Types of Pellet and Wood Stoves
Pellet Stoves

These use pellets made of wood waste products, like compressed sawdust. Many models come with convenience features such as auto-ignition and thermostatic control. This brings them as close as you can get to the feel of a conventional furnace while still burning biomass fuel, but also means that pellet stoves need electricity to operate. Some, but not all, pellet stoves can be hooked up to a battery backup in case the power goes out.

Wood Stoves

Are simpler and more intuitive to operate than pellet stoves with fewer moving or electronic parts that can break down. They don't require electricity, and less processing goes into preparing the fuel; all you have to do is cut and/or split wood, then let it sit until it's dry enough to burn cleanly.

Multi-Fuel Stoves

Some (but not all) pellet stoves are really multi-fuel stoves, capable of burning a variety of fuels including corn cobs or shelled feed corn, cherry pits and sunflower seeds. The price of wood pellets and other biomass fuels can vary drastically according to season, supply and demand, so having a multi-fuel stove gives you more options when it comes to selecting the cheapest or most readily available fuel in your area.

Choosing the right fuel

Pellet stoves are best if you either live near an inexpensive, consistent source of pellets -- think construction and other lumber-related industries -- or have the space to stockpile 1 to 2 tons of pellets, typically in 40-pound bags, when you find them at a good price. Pellet quality also varies widely, so be prepared to try several different brands to find the one that works best with your stove.

Wood is likely to be the best fuel for you if you live near a sustainable source of firewood, and are prepared to either pay for it or invest your own time and effort into cutting and splitting it. You must also store the wood for at least six months to a year or more before burning it. The exact storage time will vary depending upon wood type and local conditions.

This storage time lets the wood dry or "season" to less than 20 percent moisture content, which in turn means it'll burn hotter and cleaner than green wood. Most people using wood heat say they need about four cords of wood to get through a typical winter in the U.S. or Canada, although your needs will vary according to house size, insulation and climate.

Some people like the versatility that multi-fuel stoves give them. Having different options can allow you to experiment with what you prefer and perhaps help you save money on fuel costs because you can choose the type that's cheapest and most plentiful at the time.

Stove maintenance matters -- a lot

Although all stoves require regular cleaning and maintenance, many owners are surprised to discover that pellet stoves require the most upkeep, thanks to their extra moving parts and more convoluted internal construction. That often means daily cleanings, and in some cases you may have to do deep cleanings as often as twice a week.

When you invest in a higher-end pellet stove, part of what you're paying for is a (hopefully) easier maintenance schedule. Maintaining your stove does make a huge difference, because many of the complaints we found about parts breaking and stoves failing are, no doubt, due to inadequate maintenance. Scott Williamson, an independent pellet stove repairman and consultant for Alliance for Green Heat, shares data from his service calls on what he deems the most reliable pellet stoves. Between 60 and 70 percent of the time, a simple cleaning was all it took to get a non-functional pellet stove back up and running.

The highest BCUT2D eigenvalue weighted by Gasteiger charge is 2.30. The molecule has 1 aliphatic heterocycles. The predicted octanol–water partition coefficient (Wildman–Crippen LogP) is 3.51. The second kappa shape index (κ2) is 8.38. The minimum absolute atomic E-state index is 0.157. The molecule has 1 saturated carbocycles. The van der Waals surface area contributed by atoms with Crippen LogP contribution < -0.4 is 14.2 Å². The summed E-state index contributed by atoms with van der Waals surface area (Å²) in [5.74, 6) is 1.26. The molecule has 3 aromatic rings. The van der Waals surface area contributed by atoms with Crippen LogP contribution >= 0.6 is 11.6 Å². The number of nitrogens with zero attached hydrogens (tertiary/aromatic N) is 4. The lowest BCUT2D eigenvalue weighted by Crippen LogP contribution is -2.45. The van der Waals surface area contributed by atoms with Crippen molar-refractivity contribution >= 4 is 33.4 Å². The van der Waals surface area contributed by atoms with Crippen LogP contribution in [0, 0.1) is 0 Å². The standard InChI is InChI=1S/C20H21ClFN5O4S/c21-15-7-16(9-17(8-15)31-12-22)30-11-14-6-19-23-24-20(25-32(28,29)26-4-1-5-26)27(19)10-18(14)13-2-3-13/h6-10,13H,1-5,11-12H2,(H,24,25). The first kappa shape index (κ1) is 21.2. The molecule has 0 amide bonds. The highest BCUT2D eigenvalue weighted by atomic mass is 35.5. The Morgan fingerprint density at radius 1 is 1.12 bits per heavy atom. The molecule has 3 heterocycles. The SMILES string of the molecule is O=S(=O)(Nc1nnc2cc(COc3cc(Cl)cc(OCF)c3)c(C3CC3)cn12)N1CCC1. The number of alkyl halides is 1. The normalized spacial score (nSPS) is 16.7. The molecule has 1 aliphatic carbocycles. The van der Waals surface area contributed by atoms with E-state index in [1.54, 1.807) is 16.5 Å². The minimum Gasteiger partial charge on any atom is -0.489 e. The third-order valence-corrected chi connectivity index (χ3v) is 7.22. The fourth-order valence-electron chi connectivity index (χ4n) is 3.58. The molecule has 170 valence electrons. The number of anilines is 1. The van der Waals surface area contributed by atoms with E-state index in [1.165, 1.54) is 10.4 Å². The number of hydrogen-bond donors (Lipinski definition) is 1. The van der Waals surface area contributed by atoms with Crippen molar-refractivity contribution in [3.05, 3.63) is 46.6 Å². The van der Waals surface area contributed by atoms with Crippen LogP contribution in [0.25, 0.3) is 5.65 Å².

Installing your wood or pellet stove

Most homeowners should seriously consider the option of professional installation. This is for both your safety and the sake of the stove, since improper installation accounts for a number of malfunctions. If you don't choose professional installation, make sure you follow the required clearances, hearth sizes and venting requirements fastidiously. All of the above will be in the stove's manual, which can almost always be downloaded from the manufacturer's website if you misplace the paper copy. Last but not least, you'll usually have to pay for your own installation supplies, from vent piping or chimney installation to the hearth and heat shields.

Ultimately, no matter which type of pellet or wood stove you purchase, it should provide clean, efficient and reliable heat; be easy to run and maintain; and, of course, have a good safety record. Happily, the latter was a given for each of the top models we evaluate in this report.

Finding The Best Pellet and Wood Stoves
Our Sources1. Alliance for Green Heat
Reliable Pellet Stoves2. Wise Heat
Wood Stoves3. Hearth and Home Magazine
2016 Vesta Award WinnersSee All

We found just one comparative expert review of pellet stoves, published by the Alliance for Green Heat; they also offer recommendations for wood stoves. Meanwhile, user reviews remain the best gauge of how well a pellet or wood stove performs under real-world conditions. Sites like WiseHeat.com, which is dedicated specifically to user reviews of alternative home heating systems, were especially helpful in our research. When it comes to comparing one stove to another, industry awards such as the Vesta Awards and the Wood Stove Decathlon run by the Alliance for Green Heat were often just as informative as professional reviews.